Exercise helps brain function. As long as you continue exercising blood flow improves and the metabolites gain entrance into the brain. The brain is engaging in what it likes best; action.
But when the exercising stops so does brain health.
To expound on this idea is an article written by published by New York Times where you can read more in detail.
Improvements in brain reduce when exercise stops
Exercise prompts these changes in large part by increasing blood flow to the brain, many exercise scientists believe. Blood carries fuel and oxygen to brain cells, along with other substances that help to jump-start desirable biochemical processes there, so more blood circulating in the brain is generally a good thing.
Exercise is particularly important for brain health because it appears to ramp up blood flow through the skull not only during the actual activity, but throughout the rest of the day. In past neurological studies, when sedentary people began an exercise program, they soon developed augmented blood flow to their brains, even when they were resting and not running or otherwise moving.
But whether those improvements in blood flow are permanent or how long they might last was not clear.
So for the new study, which was published in August in Frontiers in Aging Neuroscience, researchers from the department of kinesiology at the University of Maryland in College Park decided to ask a group of exceedingly fit older men and women to stop exercising for awhile.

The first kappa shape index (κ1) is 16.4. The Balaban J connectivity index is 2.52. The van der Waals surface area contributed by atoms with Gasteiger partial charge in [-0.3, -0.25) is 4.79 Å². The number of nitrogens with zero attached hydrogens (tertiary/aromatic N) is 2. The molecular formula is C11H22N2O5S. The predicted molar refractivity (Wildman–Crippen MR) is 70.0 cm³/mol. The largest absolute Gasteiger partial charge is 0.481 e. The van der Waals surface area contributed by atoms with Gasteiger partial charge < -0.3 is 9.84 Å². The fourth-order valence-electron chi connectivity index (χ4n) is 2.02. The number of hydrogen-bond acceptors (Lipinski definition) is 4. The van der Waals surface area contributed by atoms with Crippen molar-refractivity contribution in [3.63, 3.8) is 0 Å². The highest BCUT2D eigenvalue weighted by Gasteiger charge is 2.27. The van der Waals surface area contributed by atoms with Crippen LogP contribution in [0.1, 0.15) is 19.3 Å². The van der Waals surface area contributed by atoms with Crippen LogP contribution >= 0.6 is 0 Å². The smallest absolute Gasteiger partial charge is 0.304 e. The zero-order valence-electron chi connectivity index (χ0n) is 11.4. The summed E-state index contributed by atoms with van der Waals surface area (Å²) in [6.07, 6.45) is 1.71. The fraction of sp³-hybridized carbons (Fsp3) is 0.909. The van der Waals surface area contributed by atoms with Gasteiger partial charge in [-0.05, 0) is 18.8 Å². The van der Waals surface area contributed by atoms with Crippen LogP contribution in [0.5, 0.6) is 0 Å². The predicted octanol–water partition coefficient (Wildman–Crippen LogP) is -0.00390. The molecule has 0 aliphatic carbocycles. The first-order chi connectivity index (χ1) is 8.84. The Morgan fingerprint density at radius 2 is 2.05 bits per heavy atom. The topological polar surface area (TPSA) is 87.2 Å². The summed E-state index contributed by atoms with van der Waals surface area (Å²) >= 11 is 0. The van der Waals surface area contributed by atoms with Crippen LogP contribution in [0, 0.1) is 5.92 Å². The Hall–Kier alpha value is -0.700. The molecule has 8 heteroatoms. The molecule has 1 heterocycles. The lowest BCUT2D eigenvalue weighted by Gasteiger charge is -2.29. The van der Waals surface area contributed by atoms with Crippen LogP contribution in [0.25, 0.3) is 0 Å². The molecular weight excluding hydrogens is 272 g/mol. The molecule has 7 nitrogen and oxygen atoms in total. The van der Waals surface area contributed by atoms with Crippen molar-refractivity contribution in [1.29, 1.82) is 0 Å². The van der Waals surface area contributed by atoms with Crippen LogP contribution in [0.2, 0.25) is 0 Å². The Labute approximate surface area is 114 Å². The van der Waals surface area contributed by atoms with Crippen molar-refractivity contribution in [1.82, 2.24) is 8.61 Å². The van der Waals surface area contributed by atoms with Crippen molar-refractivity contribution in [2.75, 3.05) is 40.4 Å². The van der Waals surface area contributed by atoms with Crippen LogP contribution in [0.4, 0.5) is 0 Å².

“We wanted to study longtime, serious endurance athletes because they would be expected to have a very high baseline” level of aerobic fitness and established habits of frequent exercise, says J. Carson Smith, an associate professor of kinesiology at the University of Maryland and senior author of the study. If these people abruptly stopped exercising, he says, the impacts could be expected to be more outsized than among people who worked out only lightly.
The researchers eventually found 12 competitive masters runners between the ages of 50 and 80 who agreed to join the study. All had been running and racing for at least 15 years and still regularly ran 35 miles a week or more.
At the start of the experiment, the runners visited the researchers’ lab for tests of their cognitive skills. They also had a special brain M.R.I. that tracks how much blood is flowing to various parts of the brain.
The researchers were particularly interested in blood flow to the hippocampus, a portion of the brain that is essential for memory function.
Then the athletes sat around for 10 days. They did not run or otherwise exercise and were asked to engage in as little physical activity as possible.
While some people might find such a directive easy to follow, these men and women loved to work out, Dr. Smith says, and might have been tempted to cheat and jog just a little. But researchers “called them frequently,” he says, to gently remind them to remain couch-bound.
After 10 days of being sedentary, the erstwhile runners returned to the lab to repeat the earlier tests, including the M.R.I. scan of their brains.
The results showed striking changes in blood flow now. Much less blood streamed to most of the areas in the runners’ brains, and the flow declined significantly to both the left and right lobes of the hippocampus.
Encouragingly, the volunteers did not perform noticeably worse now on the tests of cognitive function than they had at the start.
But the results do suggest that the improvements in brain blood flow because of exercise will diminish if you stop training, Dr. Smith says.